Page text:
The team reaches their academic goals. Kenyon reconciles with Kyra, who had an abortion, and invites her to join him at college. The team plays in the state tournament, losing narrowly to St. Francis. Despite the loss, Carter is proud of their perseverance and academic achievements. The team is celebrated by the community, with several players earning college scholarships.


Samuel L. Jackson who portrayed real-life basketball coach Ken Carter


Production started in mid-2004 and ended in late 2004.[citation needed]

Filming locations for the motion picture included, Long Beach, California and Los Angeles.[8] Such locations in Long Beach included St. Anthony High School's gymnasium. The film was released June 21 2005.


Coach Carter was released on January 14, 2005, in the United States. During that weekend, the film opened in 1st place grossing $24.2 million from 2,524 locations, beating out Meet the Fockers ($19.3 million).[9] The film's revenue dropped by 24% in its third week of release, earning $8 million. For that particular weekend, the film slipped to 5th place with a slightly higher theater count at 2,574.[10] Coach Carter went on to top out domestically at $67.3 million through a 16-week theatrical run.[1] For 2005 as a whole, the film would cumulatively rank at a box office performance position of 36.[11]

Following its cinematic release in theaters, the Region 1 edition of the film was released on DVD in the United States on June 21, 2005. Special features for the DVD include; two commentaries: Coach Carter: The Man Behind the Movie, Fast Break at Richmond High, Deleted Scenes and Music Video "Hope" by Twista Featuring Faith Evans.[12] The film was also released on VHS.

A restored widescreen high-definition Blu-ray Disc version of the film was released on December 16, 2008. Special features include two commentaries - The Man Behind the Movie; Fast Break at Richmond High; 6 Deleted scenes; "Hope" music video by Twista featuring Faith Evans; Writing Coach Carter: The Two Man Game; Coach Carter: Making the Cut; and the theatrical trailer in HD.[13] An additional viewing option for the film in the media format of Video on demand has been made available as well.[14]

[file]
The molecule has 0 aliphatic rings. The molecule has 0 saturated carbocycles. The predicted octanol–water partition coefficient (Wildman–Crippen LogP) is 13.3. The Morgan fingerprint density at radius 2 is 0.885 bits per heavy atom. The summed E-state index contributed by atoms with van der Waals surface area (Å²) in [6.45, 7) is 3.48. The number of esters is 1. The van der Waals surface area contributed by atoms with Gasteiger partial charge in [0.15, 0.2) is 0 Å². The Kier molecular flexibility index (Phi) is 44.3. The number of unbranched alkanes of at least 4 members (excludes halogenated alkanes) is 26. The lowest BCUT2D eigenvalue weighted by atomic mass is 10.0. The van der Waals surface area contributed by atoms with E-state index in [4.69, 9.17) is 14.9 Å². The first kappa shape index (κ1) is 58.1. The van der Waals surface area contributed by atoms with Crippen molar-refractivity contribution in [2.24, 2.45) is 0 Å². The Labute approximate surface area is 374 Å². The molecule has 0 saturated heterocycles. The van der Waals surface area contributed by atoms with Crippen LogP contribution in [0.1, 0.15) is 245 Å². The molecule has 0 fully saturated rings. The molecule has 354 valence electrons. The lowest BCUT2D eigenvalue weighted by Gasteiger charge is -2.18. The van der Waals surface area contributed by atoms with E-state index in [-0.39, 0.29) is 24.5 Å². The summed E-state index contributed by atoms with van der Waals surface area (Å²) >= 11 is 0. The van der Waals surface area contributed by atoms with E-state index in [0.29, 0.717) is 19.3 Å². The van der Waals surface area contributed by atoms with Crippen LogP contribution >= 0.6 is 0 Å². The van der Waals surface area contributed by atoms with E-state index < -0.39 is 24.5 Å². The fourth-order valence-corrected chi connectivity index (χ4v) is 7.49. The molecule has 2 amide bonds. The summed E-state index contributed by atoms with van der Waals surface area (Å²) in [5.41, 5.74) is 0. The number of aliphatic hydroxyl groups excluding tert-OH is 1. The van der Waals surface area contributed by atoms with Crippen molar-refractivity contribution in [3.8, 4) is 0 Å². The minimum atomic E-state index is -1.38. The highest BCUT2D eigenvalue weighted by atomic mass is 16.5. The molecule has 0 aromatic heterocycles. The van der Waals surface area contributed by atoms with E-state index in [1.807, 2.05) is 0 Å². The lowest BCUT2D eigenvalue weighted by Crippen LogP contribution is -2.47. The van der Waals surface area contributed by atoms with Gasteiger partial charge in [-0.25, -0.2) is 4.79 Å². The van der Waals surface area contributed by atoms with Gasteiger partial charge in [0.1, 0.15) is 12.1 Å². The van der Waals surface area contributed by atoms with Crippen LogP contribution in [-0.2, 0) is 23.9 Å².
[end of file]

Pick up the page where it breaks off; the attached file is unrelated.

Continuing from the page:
Critical reception[edit]

On Rotten Tomatoes, the film has an approval rating of 64% based on 150 reviews, with an average rating of 6.1/10. The site's critical consensus reads, "Even though it's based on a true story, Coach Carter is pretty formulaic stuff, but it's effective and energetic, thanks to a strong central performance from Samuel L. Jackson."[15] On Metacritic, which assigns a weighted average, the film has a score of 57 out of 100, based on 36 critics, indicating "mixed or average reviews".[6] Audiences polled by CinemaScore gave the film an average grade of "A" on a scale of A+ to F.[16]


The film was nominated and won several awards in 2005–06.

Award Category Nominee Result
2005 BET Awards[17] Best Actor Samuel L. Jackson Nominated
2005 Black Movie Awards[18] Outstanding Achievement in Directing Thomas Carter Won
Outstanding Motion Picture David Gale, Brian Robbins, Michael Tollin Nominated
Outstanding Performance by an Actor in a Leading Role Samuel L. Jackson Nominated
Black Reel Awards of 2006[19] Best Director Thomas Carter Won
Best Actor Samuel L. Jackson Nominated
Best Breakthrough Performance Ashanti Nominated
Best Film David Gale, Brian Robbins, Michael Tollin Nominated
ESPY Awards 2005[20] Best Sports Movie ———— Nominated
2005 37th NAACP Image Awards[21][22] Outstanding Actor in a Motion Picture Samuel L. Jackson Won
Outstanding Directing in a Feature Film/Television Movie Thomas Carter Nominated
Outstanding Motion Picture ———— Nominated
Outstanding Supporting Actress in a Motion Picture Ashanti Nominated